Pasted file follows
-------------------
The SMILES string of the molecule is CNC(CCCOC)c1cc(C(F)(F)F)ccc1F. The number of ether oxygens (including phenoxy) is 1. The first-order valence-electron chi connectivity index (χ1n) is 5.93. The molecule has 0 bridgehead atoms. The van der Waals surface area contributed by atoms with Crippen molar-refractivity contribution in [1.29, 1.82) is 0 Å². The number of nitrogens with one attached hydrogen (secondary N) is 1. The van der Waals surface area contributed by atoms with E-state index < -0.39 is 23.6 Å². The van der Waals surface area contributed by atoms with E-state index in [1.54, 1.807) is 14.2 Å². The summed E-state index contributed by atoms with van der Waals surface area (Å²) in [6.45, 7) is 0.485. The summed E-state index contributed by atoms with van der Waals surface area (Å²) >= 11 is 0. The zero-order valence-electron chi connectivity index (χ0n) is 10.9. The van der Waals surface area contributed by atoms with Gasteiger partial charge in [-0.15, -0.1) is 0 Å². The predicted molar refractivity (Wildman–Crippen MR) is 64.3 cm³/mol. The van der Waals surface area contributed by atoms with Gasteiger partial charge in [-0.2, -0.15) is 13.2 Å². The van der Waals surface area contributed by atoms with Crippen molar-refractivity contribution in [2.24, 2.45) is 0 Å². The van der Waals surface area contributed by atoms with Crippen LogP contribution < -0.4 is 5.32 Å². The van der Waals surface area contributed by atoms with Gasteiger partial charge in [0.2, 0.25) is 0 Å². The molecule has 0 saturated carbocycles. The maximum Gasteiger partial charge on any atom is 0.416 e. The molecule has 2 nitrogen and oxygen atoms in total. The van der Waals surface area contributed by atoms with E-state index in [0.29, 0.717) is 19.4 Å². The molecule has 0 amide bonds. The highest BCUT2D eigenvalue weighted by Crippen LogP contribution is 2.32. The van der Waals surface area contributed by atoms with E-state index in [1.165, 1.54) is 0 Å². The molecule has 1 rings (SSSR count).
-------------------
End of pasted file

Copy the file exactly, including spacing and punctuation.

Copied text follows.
The SMILES string of the molecule is CNC(CCCOC)c1cc(C(F)(F)F)ccc1F. The number of ether oxygens (including phenoxy) is 1. The first-order valence-electron chi connectivity index (χ1n) is 5.93. The molecule has 0 bridgehead atoms. The van der Waals surface area contributed by atoms with Crippen molar-refractivity contribution in [1.29, 1.82) is 0 Å². The number of nitrogens with one attached hydrogen (secondary N) is 1. The van der Waals surface area contributed by atoms with E-state index < -0.39 is 23.6 Å². The van der Waals surface area contributed by atoms with E-state index in [1.54, 1.807) is 14.2 Å². The summed E-state index contributed by atoms with van der Waals surface area (Å²) in [6.45, 7) is 0.485. The summed E-state index contributed by atoms with van der Waals surface area (Å²) >= 11 is 0. The zero-order valence-electron chi connectivity index (χ0n) is 10.9. The van der Waals surface area contributed by atoms with Gasteiger partial charge in [-0.15, -0.1) is 0 Å². The predicted molar refractivity (Wildman–Crippen MR) is 64.3 cm³/mol. The van der Waals surface area contributed by atoms with Gasteiger partial charge in [-0.2, -0.15) is 13.2 Å². The van der Waals surface area contributed by atoms with Crippen molar-refractivity contribution in [2.24, 2.45) is 0 Å². The van der Waals surface area contributed by atoms with Crippen LogP contribution < -0.4 is 5.32 Å². The van der Waals surface area contributed by atoms with Gasteiger partial charge in [0.2, 0.25) is 0 Å². The molecule has 0 saturated carbocycles. The maximum Gasteiger partial charge on any atom is 0.416 e. The molecule has 2 nitrogen and oxygen atoms in total. The van der Waals surface area contributed by atoms with E-state index in [0.29, 0.717) is 19.4 Å². The molecule has 0 amide bonds. The highest BCUT2D eigenvalue weighted by Crippen LogP contribution is 2.32. The van der Waals surface area contributed by atoms with E-state index in [1.165, 1.54) is 0 Å². The molecule has 1 rings (SSSR count).